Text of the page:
Start-up Develops New Lasers for Life Sciences

“Ultrashort-pulse lasers have become indispensable in research and industry. They are applied, for example, in modern microscopy processes, in the observation of fast chemical reactions, or in the material processing of ever smaller structures for medical technology and quantum computers,” explains Christian Franke. He is responsible for both, the business part and the development of optomechanics. Kilian Fritsch and Dr Jürgen Raab are responsible for the technical and physical development and optimization of the core technology.

Kilian Fritsch, MSc, Dr Jürgen Raab, and Christian Franke, MSc (Source: HSU, Ulrike Schröder)

To satisfy the growing demand for stable and reliable ultrafast lasers with ever shorter pulse durations and extreme bandwidths, the n2-Photonics team aims to bring the innovative pulse shortening process to market.

Present industrial-grade laser sources are limited in output pulse duration to about two hundred femtoseconds by the laser media they use. This restricts peak intensity and achievable time resolution. Therefore, users rely on external pulse compressors to generate pulse durations below ten femtoseconds. Owing to their complexity, current methods for spectral broadening and compression are only available to a small circle of experts.

Jürgen Raab explains, “pulse shortening in itself is now a well-known technology. Our innovation is to make it easily and reliably applicable. This means for example that scientists from other disciplines can also use the technology to record super slow-motion images of fast microscopic systems. In materials processing, the increase in peak power due to pulse shortening can be used for novel manufacturing processes.”

The technology, developed during five years of research, is unique worldwide and a novelty on the market. It features unprecedented stability, reliability and lifetime.

The system developed by n2-Photonics makes use of solids or noble gases to broaden the frequency spectrum of laser pulses by more than ten times at peak powers ranging from several megawatts to gigawatts, thus shortening the pulse duration. At the heart of this innovative approach is a passive optical setup consisting of two opposing mirrors with a transparent medium such as glass or sapphire or a gas in between. This is traversed many times by the laser pulses and can thus potentially produce the necessary spectral broadening of several hundred nanometers in perspective in a cost-effective, space-saving manner with high stability and efficiency. This technology promises a large bandwidth. It converts the quasi-monochromatic light of the laser source, similar to that of a laser pointer, into multicolored white light similar to that of the sun. Because of its intrinsic simplicity, the system is expected to provide pulse durations of less than ten femtoseconds under industrial conditions, giving industrial and research users access to this technology.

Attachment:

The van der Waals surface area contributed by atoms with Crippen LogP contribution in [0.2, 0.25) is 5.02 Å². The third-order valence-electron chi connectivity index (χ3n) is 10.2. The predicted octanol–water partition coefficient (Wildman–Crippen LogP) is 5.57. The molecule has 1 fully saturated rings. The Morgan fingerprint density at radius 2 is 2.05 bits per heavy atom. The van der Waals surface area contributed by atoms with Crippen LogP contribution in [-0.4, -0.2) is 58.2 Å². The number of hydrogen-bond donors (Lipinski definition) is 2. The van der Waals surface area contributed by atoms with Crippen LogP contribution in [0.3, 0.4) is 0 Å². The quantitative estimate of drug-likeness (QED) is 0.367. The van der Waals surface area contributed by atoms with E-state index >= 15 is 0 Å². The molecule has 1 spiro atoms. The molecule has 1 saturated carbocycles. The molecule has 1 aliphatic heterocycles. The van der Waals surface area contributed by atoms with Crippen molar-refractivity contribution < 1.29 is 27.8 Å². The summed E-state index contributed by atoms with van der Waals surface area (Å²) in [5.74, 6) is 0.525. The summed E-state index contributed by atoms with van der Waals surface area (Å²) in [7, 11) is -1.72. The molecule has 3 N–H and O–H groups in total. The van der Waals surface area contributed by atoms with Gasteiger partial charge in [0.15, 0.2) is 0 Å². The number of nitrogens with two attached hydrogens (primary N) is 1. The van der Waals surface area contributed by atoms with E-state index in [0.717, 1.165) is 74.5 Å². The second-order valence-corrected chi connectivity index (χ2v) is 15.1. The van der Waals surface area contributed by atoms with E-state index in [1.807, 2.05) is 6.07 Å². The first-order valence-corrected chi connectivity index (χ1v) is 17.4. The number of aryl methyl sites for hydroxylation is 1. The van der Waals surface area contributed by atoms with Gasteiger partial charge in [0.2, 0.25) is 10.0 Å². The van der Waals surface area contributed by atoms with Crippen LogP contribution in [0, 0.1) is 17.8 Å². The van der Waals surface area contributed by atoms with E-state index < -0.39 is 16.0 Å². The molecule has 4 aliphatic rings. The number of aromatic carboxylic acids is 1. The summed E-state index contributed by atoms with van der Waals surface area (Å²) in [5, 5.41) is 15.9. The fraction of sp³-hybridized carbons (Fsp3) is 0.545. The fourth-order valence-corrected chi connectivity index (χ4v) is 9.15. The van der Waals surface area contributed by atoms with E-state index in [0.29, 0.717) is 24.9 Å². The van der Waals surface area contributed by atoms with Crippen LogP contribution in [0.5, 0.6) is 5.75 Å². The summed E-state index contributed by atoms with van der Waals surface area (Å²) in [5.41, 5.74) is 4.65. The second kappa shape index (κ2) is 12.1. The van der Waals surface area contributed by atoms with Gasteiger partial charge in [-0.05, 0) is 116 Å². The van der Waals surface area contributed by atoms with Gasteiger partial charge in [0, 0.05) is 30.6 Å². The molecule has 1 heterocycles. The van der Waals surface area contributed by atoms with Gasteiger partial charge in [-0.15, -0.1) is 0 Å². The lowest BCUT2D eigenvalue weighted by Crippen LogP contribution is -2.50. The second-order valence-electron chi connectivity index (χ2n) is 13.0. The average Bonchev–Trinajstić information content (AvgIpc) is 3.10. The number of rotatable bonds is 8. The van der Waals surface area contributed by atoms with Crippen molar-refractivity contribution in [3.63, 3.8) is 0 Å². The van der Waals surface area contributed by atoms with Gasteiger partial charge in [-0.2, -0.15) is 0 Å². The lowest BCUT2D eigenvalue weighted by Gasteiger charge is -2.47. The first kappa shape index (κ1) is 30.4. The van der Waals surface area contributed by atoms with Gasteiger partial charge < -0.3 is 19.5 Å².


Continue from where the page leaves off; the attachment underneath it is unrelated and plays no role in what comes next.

The laser technology and spectroscopy department at HSU supports the team in the project implementation. (Source: HSU, Kilian Fritsch)

The n2-Photonics team was able to convince the jury of the EXIST research transfer funding program of the German Federal Ministry for Economic Affairs and Energy, with its innovative technology and the associated business plan. This program is aimed at outstanding, research-based start-up projects that involve complex technological development work. The funding volume during the two-year project phase amounts to over 800,000 euros. The implementation of the third-party funded project takes place at the chair of laser technology and spectroscopy.

“Thanks to the university’s excellent research infrastructure, including its own CAD department and a modern mechanical workshop, the team can significantly accelerate the prototype development. The funding application was heavily supported by Max Planck Innovation and Hamburg Innovation,” explains Prof Oleg Pronin, head of laser technology and spectroscopy department. Oleg Pronin is one of the leading scientists in the field of ultrashort-pulse lasers and supports the team in the project implementation with his scientific and technical expertise. (Source: HSU)

Link: EXIST-Forschungstransfer, Laser Technology & Spectroscopy LTS, Helmut Schmidt University – Universität der Bundeswehr, Hamburg, Germany

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